(WASHINGTON) -- Former President Donald Trump's legal battles continue to mount as oral arguments begin on Thursday in Minnesota, where the state's Supreme Court will decide whether or not the case to prevent him from appearing on the state's ballot under Section 3 of the 14th Amendment should proceed because of his actions around the Jan. 6 attack on the U.S. Capitol.
This will be the second time this week that a case challenging Trump's eligibility for office will be heard in a courtroom.
There are two likely avenues the justices could take following oral arguments. The justices could dismiss the lawsuit and allow Trump on the ballots (the petitioners would most likely appeal the decision).
If the justices decide the case against Trump should move forward, they could appoint a special master to oversee oral arguments where evidence can be presented and witnesses are called to testify. The special master would then provide the findings and facts of the case to the justices. From there, the justices would decide if Trump should be allowed on Minnesota's ballot.
Voters alleged that Trump's actions and remarks on Jan. 6 disqualify him from holding office under Section 3.
Section 3 of the 14th Amendment states that someone isn't eligible for future office if, while they were in office, they took an oath to support the Constitution but then "engaged in insurrection or rebellion against the same, or [gave] aid or comfort to the enemies thereof," unless they are granted amnesty by a two-thirds vote of Congress.
Free Speech For People, a nonprofit organization, represents the state voters hoping to keep Trump off the ballot, including a former state secretary and a former Minnesota Supreme Court justice. The petitioners in the case are suing Minnesota's Democratic Secretary of State Steve Simon, asking the Supreme Court to have him not allow the former president on the state's ballot.
FSFP had unsuccessfully challenged the candidacies of several members of Congress in 2022, citing Section 3. In one notable case against Georgia Republican Rep. Marjorie Taylor Greene, the judge found the plaintiffs provided insufficient evidence.
Although Simon is the respondent in the case, he told ABC News in an interview that his office will remain neutral throughout this process and their main concern is assuring that voters in Minnesota know in a timely manner whether or not Trump will be allowed on the ballot.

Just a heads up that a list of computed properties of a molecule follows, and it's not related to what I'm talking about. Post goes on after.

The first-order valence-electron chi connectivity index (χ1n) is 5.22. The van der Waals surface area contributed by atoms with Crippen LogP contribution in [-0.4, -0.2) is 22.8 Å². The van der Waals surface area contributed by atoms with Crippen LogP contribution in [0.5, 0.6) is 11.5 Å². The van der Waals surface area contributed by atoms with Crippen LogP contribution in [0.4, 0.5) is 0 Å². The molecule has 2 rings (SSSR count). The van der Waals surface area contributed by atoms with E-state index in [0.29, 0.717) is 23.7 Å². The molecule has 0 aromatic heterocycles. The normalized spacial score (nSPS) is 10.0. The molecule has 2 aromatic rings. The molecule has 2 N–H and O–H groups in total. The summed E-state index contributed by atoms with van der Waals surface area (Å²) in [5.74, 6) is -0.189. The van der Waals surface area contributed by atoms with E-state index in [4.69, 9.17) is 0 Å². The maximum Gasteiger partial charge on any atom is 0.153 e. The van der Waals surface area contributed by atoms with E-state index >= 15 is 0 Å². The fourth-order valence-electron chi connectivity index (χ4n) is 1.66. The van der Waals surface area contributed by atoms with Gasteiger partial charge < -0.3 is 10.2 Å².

"They deserve to know as soon as possible what their options are and what they will be for the presidential nominating primary and perhaps beyond that, depending on the performance of this particular candidate," Simon said. "From a scheduling standpoint, we will be at various points, if necessary, urging the court to act sooner rather than later. But we are not taking a position on the underlying legal issues and to that extent, we are bystanders in a sense to the litigation."
Trump's legal team responded to the petitioners' request to remove Trump from the ballot, writing that the "petitioners have no evidence that President Trump intended or supported any violent or unlawful activity seeking to overthrow the government of the United States, either on Jan. 6 or at any other time."
Nick Nelson will be representing Trump in court and presenting their case to the justices on why the former president should be allowed on the ballot.
The Minnesota Republican Party filed a motion to intervene and be a respondent in the case, which was granted. However, the Minnesota Supreme Court denied the motion to intervene from the Trump campaign.
Some topics that will be discussed at the hearing include the legal construction of Section 3 of the 14th Amendment, including if it's self-executing and if it's meant to preclude a person from being president of the United States.
The oral arguments in Minnesota will coincide with a similar hearing that started on Monday in Colorado, where six Republican and unaffiliated Colorado voters represented by the watchdog group Citizens for Responsibility and Ethics in Washington (CREW) are suing to prevent Trump from appearing on the state’s ballot.
The core arguments of the cases will be similar, but how they move up the ladder will differ. Since this lawsuit in Minnesota is already starting at the state's Supreme Court, legal scholars have told ABC News it is likely the case will reach the U.S. Supreme Court first over Colorado as that case is taking place in a state court and would still need to be appealed to the Colorado Supreme Court.
As questions still loom on the possibility of when the U.S. Supreme Court could get involved in the larger legal question of Trump's eligibility to appear on the 2024 ballot, Simon said that if any legal jurisdiction in the country adopts parts or all of the disqualification clause, it would most definitely go to the country's highest court.
"Donald Trump will either be on the ballot, everywhere or nowhere," Simon said.
"There will be a blanket rule for the country. The Supreme Court will ensure that, so there's no danger that you'll have some pocket of states that disqualify him and others don't. The Supreme Court will make sure whatever the outcome is, it's a uniform outcome," he added.